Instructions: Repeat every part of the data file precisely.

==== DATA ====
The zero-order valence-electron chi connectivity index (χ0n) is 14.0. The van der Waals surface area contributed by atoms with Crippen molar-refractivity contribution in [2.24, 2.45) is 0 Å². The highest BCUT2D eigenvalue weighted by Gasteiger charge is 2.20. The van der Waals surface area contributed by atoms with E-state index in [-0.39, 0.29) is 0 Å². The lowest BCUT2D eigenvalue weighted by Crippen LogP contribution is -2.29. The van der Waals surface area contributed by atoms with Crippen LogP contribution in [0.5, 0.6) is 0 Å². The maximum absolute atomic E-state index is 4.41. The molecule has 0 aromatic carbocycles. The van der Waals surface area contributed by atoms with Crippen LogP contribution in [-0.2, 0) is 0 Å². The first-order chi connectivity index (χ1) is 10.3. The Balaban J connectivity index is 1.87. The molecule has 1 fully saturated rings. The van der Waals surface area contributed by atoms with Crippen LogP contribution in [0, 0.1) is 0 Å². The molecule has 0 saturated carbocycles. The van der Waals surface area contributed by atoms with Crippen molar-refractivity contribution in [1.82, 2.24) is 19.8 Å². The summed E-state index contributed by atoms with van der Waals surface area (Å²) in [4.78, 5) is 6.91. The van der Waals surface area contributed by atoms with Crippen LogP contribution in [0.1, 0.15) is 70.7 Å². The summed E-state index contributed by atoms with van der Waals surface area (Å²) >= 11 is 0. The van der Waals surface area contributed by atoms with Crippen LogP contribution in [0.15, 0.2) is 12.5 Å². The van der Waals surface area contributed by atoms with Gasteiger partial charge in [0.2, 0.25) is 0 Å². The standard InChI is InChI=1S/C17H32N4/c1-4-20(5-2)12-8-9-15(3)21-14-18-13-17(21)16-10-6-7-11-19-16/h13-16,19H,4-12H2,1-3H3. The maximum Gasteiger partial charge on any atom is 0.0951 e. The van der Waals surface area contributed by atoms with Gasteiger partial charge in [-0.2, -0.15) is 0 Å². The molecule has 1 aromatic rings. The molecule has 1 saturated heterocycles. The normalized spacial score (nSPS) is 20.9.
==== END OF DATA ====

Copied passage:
The zero-order valence-electron chi connectivity index (χ0n) is 14.0. The van der Waals surface area contributed by atoms with Crippen molar-refractivity contribution in [2.24, 2.45) is 0 Å². The highest BCUT2D eigenvalue weighted by Gasteiger charge is 2.20. The van der Waals surface area contributed by atoms with E-state index in [-0.39, 0.29) is 0 Å². The lowest BCUT2D eigenvalue weighted by Crippen LogP contribution is -2.29. The van der Waals surface area contributed by atoms with Crippen LogP contribution in [0.5, 0.6) is 0 Å². The maximum absolute atomic E-state index is 4.41. The molecule has 0 aromatic carbocycles. The van der Waals surface area contributed by atoms with Crippen LogP contribution in [-0.2, 0) is 0 Å². The first-order chi connectivity index (χ1) is 10.3. The Balaban J connectivity index is 1.87. The molecule has 1 fully saturated rings. The van der Waals surface area contributed by atoms with Crippen LogP contribution in [0, 0.1) is 0 Å². The molecule has 0 saturated carbocycles. The van der Waals surface area contributed by atoms with Crippen molar-refractivity contribution in [1.82, 2.24) is 19.8 Å². The summed E-state index contributed by atoms with van der Waals surface area (Å²) in [4.78, 5) is 6.91. The van der Waals surface area contributed by atoms with Crippen LogP contribution in [0.1, 0.15) is 70.7 Å². The summed E-state index contributed by atoms with van der Waals surface area (Å²) >= 11 is 0. The van der Waals surface area contributed by atoms with Crippen LogP contribution in [0.15, 0.2) is 12.5 Å². The van der Waals surface area contributed by atoms with Gasteiger partial charge in [0.2, 0.25) is 0 Å². The standard InChI is InChI=1S/C17H32N4/c1-4-20(5-2)12-8-9-15(3)21-14-18-13-17(21)16-10-6-7-11-19-16/h13-16,19H,4-12H2,1-3H3. The maximum Gasteiger partial charge on any atom is 0.0951 e. The van der Waals surface area contributed by atoms with Gasteiger partial charge in [-0.2, -0.15) is 0 Å². The molecule has 1 aromatic rings. The molecule has 1 saturated heterocycles. The normalized spacial score (nSPS) is 20.9.